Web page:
This news service reviews a chunky new study of how people in the US, Germany, the UK, France and other places view the wealthy and what those attitudes suggest for the future. It also has lessons for those advising HNW and ultra-HNW individuals.
In this day and age when sensitivities and prejudices are regular front-page news shaping our politics, unjust views about the “rich” and the wider issue of “classism” don’t appear to garner much attention. A new study of how wealthy people are viewed, however, merits a wide audience, not least from wealth managers.
Germany-based academic and businessman, Dr Rainer Zitelmann has a new book, The Rich In Public Opinion, published by the CATO Institute. An outspoken defender of free enterprise, Dr Zitelmann puts aside rhetoric to analyse, in considerable detail, how people view those they consider to be rich. Running to 463 pages, this book, with its charts and detailed footnotes, packs a scholarly punch. Dr Zitelmann commissioned his own research, and draws on a wide range of other research findings to uncover attitudes. He looks at Germany, the US, the UK and France in particular, and probes attitudes towards wealth by the mainstream media, social media, and film and television. There is also a particularly detailed analysis of the coverage of the “Panama Papers” and “Paradise Papers” a few years ago, revealing how journalists often skated over the fact that the data “leaked” from various offshore law firms had in fact been stolen. Dr Zitelmann restrains his views, but the reader never entirely forgets his distaste for these episodes and the conduct by part of the media.
What emerges from his book overall is that advocates for free enterprise have a lot of work to do. The book notes, for example, that a significant chunk of the surveyed population subscribe to an envy-driven “zero-sum” view of the world (my loss is your gain, and vice versa). Even among those who aren’t envious and take a more benevolent view of how economies work, may have ambivalent views about “the rich”. This goes far beyond a simplistic “Left” or “Right” political chart. One telling fact is that most of those who distrust and disapprove of the rich, base their attitudes without even knowing a millionaire. Lack of familiarity makes it easier for people to view “the rich” as an alien species. And such a lack of contact makes it easier to scapegoat groups such as “bankers” and “speculators”, possibly leading to demands for confiscatory taxes and worse.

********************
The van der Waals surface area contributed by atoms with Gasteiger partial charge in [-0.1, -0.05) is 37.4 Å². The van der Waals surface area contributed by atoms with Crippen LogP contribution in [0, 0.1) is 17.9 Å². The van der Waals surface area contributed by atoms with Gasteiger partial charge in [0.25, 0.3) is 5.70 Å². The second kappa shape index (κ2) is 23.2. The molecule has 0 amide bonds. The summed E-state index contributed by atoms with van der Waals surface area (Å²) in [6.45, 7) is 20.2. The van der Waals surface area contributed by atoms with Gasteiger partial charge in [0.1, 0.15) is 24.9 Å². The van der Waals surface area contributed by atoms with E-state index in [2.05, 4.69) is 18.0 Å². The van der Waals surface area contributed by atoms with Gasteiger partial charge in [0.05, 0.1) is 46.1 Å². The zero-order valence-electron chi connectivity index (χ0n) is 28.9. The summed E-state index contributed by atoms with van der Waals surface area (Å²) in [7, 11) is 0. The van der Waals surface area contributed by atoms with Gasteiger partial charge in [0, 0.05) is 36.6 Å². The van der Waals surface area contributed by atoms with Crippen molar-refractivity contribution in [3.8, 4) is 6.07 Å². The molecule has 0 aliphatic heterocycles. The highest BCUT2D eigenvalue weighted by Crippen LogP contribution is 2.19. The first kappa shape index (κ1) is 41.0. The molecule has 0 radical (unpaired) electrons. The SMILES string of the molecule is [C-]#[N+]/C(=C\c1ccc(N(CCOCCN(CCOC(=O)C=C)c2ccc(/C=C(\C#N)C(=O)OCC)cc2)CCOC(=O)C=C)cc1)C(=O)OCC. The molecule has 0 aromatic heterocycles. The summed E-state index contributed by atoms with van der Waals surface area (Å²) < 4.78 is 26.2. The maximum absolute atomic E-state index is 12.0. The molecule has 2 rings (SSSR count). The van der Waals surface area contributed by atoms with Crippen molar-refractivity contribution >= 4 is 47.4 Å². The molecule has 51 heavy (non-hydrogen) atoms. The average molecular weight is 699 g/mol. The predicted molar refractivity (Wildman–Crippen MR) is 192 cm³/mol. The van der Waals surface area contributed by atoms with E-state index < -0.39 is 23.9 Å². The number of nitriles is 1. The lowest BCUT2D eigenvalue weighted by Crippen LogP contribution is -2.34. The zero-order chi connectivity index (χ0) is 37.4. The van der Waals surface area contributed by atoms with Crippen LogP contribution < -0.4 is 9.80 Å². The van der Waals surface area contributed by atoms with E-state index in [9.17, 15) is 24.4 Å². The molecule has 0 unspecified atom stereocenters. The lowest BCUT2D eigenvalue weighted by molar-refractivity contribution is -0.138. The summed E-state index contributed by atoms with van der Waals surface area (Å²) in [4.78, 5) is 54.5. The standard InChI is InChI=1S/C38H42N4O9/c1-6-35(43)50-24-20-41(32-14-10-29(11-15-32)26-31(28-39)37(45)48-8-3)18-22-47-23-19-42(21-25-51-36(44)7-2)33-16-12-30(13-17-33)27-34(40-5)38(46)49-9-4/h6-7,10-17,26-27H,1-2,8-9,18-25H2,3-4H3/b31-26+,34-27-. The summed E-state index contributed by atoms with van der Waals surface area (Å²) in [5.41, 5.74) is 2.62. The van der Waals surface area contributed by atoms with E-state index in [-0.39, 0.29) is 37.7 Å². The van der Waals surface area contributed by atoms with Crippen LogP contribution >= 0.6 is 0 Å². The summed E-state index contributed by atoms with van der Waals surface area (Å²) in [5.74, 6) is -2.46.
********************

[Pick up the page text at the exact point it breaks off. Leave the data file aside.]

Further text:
The author goes into considerable detail outlining the status of “prejudice research” – a hot topic right now for obvious reasons – and seeks to explain why people who are envious of the wealthy, for example, assume that the latter group are cold, mean, aggressive and lack empathy. One factor – which might make people of certain views uncomfortable – is that by diminishing the moral stature of a rich person, the envier can feel better about himself or herself, rather than asking the hard question of why they aren’t as successful in life. Dislike of the rich, and adherence to certain political and cultural attitudes, in Dr Zitelmann’s formulation, is a coping or compensation strategy.